Diseases of the heart and blood vessels are the main cause of disability and premature death in our country and the world.
The underlying pathology is atherosclerosis, which develops over many years, and usually becomes serious by the time symptoms begin to be observed, usually in middle age.
Most cardiovascular diseases can be prevented by addressing risk factors such as tobacco use, unhealthy diet and obesity, physical inactivity, and the harmful use of alcohol.
People with or at high risk of cardiovascular disease (due to the presence of one or more risk factors such as high blood pressure, diabetes, hyperlipidemia, or a pre-existing disease) need early detection and care through counseling and, if necessary, taking medications.
Recommendations for the restoration of the cardiovascular system
- Stop using tobacco
Smoking by patients with coronary heart disease (CHD) is unacceptable, even in small quantities. According to various studies, when smoking, the risk of getting sick increases by 2-7 times, smokers get a heart attack 2-6 times more often than non-smokers, and mortality among them increases by 2-3 times. Among smokers, patients with coronary artery disease are 5 times more likely to experience sudden death than among non-smokers.
Smoking stimulates the release of highly active substances (epinephrine, norepinephrine, etc.) into the blood, which, in elevated concentrations, contribute to damage to the walls of blood vessels.
Smoking also speeds up the number of heartbeats (one cigarette smoked by about 8-10 beats per minute), increases blood pressure, stress on the heart, and myocardial oxygen demand. Promotes spasms of blood vessels, increases blood viscosity, and a tendency to thrombosis.
When tobacco is burned, harmful substances are released that have a detrimental effect not only on the heart and blood vessels but also on many other organs and systems of the human body.
- Eat right and control your weight
The harm of excess unbalanced nutrition lies in the fact that the body accumulates cholesterol, triglycerides, saturated fatty acids, and other substances consumed with food in large quantities, which increase the risk of heart and vascular disease.
Nutrition should be varied, rich in vitamins, with a sufficient amount of complete proteins, trace elements.
You can read more about proper nutrition in the article on diet after a heart attack.
- Be physically active
Today, everyone knows about the necessity and unconditional benefits of physical training. The greatest positive effect has physical exercises that are performed in an aerobic mode, with sufficient oxygen supply to the tissues of the body. These include all types of cyclic (repeatedly repeated) movements. These are walking, jogging, swimming, Nordic walking, skiing, etc. The most accessible and easy to do is walking. It is recommended to walk at least 4-6 km daily.
At least 30 minutes of daily physical activity helps prevent heart attack and stroke
For people with diseases of the heart and blood vessels, a sharp increase in physical activity can have a negative impact. The increased demands of the body for the delivery of oxygen and the removal of metabolic products dramatically increase the load on the cardiovascular system. In patients with atherosclerosis, the coronary arteries are unable to expand, which leads to a mismatch between the needs of the heart muscle for oxygen and its delivery. Oxygen starvation of the heart muscle occurs, which can result in irreversible changes (myocardial infarction). Also, oxygen starvation of the myocardium can cause severe, sometimes incompatible with life, heart rhythm disturbances.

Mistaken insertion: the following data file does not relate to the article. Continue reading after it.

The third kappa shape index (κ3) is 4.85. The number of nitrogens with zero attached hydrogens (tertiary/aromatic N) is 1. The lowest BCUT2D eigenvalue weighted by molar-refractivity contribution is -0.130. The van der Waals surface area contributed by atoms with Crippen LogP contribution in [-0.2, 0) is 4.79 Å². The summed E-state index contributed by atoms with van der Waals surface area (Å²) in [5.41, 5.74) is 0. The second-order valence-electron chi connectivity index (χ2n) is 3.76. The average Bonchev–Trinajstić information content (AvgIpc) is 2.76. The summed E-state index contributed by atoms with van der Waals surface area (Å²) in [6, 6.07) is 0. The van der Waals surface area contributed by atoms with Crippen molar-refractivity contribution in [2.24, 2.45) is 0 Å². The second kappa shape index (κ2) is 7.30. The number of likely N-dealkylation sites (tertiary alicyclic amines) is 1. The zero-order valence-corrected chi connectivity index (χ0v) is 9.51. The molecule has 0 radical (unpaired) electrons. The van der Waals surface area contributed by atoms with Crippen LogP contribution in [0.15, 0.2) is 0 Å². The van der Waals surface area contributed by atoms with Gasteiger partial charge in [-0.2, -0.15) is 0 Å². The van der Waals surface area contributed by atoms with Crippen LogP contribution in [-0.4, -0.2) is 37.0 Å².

Before you start physical training, you need to consult a doctor.
The main condition for the safety of physical training is moderation and a gradual increase in stress. If there is a pronounced palpitation or severe shortness of breath, you should stop and rest.
It is not recommended to exercise immediately after eating, it is better to do physical training on an empty stomach or not earlier than an hour after eating.
We recommend exercising under the supervision of a doctor, the guidance of a trainer, or an exercise therapy instructor.
4. Reduce the degree of emotional stress
This is a very difficult task, depending on the characteristics of the character of each person and the people around him. Emotional stress contributes to the development of hypertension and arrhythmias (abnormal heart rhythm).
Symptoms of stress:
bad mood, melancholy, despair;
decreased interest and pleasure in familiar things;
anxiety and internal tension, irritation;
guilt and pessimism about the future;
low self-esteem and feelings of self-doubt;
confusion, difficulty concentrating and making a decision;
apathy, lack of desire to communicate;
fatigue, insomnia, metabolic disorders.
If you are unable to cope with stress on your own, be sure to consult a psychologist. The recommendations of the doctor and the therapy prescribed by him will allow you to quickly restore your health and develop the skills of adequate reactions to the stressful situations that arise in your life.
- Refer to antiplatelet therapy if necessary
The doctor prescribes medicines, prescribes funds after a thorough medical examination based on the established diagnosis and the results of research.
In this article, we used materials from the World Health Organization (WHO)